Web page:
4. Take a photo of the drugs as evidence
If you do find something, resist the urge to snatch it and take it out of the room. Instead, take a picture of it for evidence. If you take it out right away, you’ll need to talk to your child about it immediately when they return because they are likely to find out that it’s gone. This won’t give you the opportunity to talk to someone else about it first and could lead to a blow up type confrontation. This is not something you want. (We all know the merits of arguing with an angry teenager.)
5. Evaluate the risk and dangers for intervention
Knowing how to deal with teenage drug use is an important step in preparing yourself to face possible drug problems. Of course, sometimes immediate intervention is needed, depending on the severity of the drug. If you find marijuana in your child’s room, your child is probably not in any immediate danger but if you find something more serious like methamphetamine or one of the new, dangerous synthetic drugs popping up, then your child may very well be in more immediate danger.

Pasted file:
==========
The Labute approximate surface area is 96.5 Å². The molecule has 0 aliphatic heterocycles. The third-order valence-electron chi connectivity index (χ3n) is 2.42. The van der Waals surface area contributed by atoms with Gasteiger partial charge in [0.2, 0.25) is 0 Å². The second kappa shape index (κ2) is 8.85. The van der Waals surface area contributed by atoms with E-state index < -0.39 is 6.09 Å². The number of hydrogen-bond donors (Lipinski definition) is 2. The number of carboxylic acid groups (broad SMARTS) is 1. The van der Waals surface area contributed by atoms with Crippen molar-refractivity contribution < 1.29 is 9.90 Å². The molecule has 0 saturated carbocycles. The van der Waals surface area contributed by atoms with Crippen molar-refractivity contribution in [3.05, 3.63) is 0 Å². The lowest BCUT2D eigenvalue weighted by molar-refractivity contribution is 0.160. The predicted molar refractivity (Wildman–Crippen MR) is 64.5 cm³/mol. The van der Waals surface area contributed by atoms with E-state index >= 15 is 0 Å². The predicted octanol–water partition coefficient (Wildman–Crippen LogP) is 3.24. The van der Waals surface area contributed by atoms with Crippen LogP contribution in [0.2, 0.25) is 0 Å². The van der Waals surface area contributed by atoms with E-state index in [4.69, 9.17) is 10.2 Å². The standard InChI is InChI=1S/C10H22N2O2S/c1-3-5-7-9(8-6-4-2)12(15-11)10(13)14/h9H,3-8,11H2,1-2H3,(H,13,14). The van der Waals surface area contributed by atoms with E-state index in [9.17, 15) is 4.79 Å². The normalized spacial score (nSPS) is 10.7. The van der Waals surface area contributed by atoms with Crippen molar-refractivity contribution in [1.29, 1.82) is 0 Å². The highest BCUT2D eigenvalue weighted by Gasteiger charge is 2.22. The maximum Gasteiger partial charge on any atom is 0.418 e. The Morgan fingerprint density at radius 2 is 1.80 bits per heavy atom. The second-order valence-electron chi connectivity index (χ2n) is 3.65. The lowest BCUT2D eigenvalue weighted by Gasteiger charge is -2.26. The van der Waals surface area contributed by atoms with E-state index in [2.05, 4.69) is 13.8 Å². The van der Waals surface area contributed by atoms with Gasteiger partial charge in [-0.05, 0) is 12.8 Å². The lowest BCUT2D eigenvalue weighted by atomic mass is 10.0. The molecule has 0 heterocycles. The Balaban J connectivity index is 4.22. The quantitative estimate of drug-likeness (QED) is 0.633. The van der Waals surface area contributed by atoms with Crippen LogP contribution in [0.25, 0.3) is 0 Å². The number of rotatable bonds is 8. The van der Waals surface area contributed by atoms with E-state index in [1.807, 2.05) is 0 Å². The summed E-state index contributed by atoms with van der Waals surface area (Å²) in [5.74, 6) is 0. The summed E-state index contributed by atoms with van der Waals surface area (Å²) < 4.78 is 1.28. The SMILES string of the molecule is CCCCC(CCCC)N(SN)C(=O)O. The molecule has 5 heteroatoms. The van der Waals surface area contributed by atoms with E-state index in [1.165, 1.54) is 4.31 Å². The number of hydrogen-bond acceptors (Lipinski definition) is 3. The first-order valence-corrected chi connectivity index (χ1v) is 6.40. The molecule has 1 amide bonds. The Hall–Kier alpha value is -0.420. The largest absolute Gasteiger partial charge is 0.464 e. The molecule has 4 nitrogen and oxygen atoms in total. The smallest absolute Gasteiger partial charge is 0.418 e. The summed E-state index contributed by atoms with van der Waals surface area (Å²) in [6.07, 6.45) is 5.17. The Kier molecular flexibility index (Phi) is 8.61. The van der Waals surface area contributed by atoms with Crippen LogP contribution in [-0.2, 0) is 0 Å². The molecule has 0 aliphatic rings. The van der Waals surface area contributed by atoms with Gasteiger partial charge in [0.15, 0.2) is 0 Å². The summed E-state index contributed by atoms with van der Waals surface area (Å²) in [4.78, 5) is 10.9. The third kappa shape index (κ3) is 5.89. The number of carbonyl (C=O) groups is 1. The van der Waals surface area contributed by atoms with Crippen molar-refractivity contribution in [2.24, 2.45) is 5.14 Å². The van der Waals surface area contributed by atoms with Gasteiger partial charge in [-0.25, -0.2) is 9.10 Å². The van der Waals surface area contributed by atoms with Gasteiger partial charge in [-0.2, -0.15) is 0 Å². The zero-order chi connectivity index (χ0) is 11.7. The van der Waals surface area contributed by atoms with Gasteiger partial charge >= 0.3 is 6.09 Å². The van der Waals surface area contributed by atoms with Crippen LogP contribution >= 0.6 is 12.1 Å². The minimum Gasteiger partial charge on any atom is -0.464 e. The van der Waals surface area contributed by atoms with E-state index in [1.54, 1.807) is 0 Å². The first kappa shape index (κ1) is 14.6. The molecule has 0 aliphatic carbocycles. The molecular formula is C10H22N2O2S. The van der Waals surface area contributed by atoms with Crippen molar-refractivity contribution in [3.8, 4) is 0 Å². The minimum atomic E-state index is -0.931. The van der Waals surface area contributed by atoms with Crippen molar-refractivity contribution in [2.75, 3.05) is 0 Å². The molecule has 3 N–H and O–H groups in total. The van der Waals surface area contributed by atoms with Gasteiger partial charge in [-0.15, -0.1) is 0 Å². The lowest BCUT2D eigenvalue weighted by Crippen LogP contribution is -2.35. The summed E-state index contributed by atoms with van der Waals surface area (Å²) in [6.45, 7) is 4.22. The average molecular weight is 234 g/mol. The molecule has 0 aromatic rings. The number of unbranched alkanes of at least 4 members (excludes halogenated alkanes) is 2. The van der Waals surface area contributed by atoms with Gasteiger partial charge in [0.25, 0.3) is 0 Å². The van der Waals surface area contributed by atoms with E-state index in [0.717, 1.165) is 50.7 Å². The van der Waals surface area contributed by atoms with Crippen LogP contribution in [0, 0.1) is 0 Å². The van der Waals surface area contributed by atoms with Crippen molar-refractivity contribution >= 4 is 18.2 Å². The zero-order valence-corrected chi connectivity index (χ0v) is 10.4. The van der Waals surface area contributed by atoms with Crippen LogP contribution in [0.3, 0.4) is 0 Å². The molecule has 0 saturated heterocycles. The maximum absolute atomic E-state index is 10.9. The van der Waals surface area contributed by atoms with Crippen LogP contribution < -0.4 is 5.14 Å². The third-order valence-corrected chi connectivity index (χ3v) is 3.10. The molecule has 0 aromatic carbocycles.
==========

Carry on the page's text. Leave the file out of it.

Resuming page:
6. Prepare for an intervention
The same guideline applies, though. Do not simply confront them for the shock value of it. That will only lead to confrontation and we’ve already talked about how that likely won’t do anyone any good. Staging a full on intervention is beyond the scope of this post but it should definitely be done in a calm and relaxed environment, avoiding a full on confrontation. Confrontations mean you miss an opportunity to have a meaningful talk with your teen about how their drug use makes you feel and affects the family.
Where do teenagers hide drugs?
Now, if you do get around to snooping, you’ll want to know where you should be looking. It would be really convenient if every drug user just left their stash in a drawer marked ‘Drugs’ but that isn’t likely to happen.
You should definitely start with the obvious places like drawers, under the mattress, in light fixtures, on top of ceiling tiles and don’t forget to check the carpet for any loose corners where it could be pulled up and then tucked back under the baseboards later. Not all teens are creative geniuses, after all. But once you’ve exhausted those places, you should then put on your sneaky teen thinking cap. Look around the room for anything that could be used as a container. That electric pencil sharpener has a nice open space in it that could be used to hide something quite easily.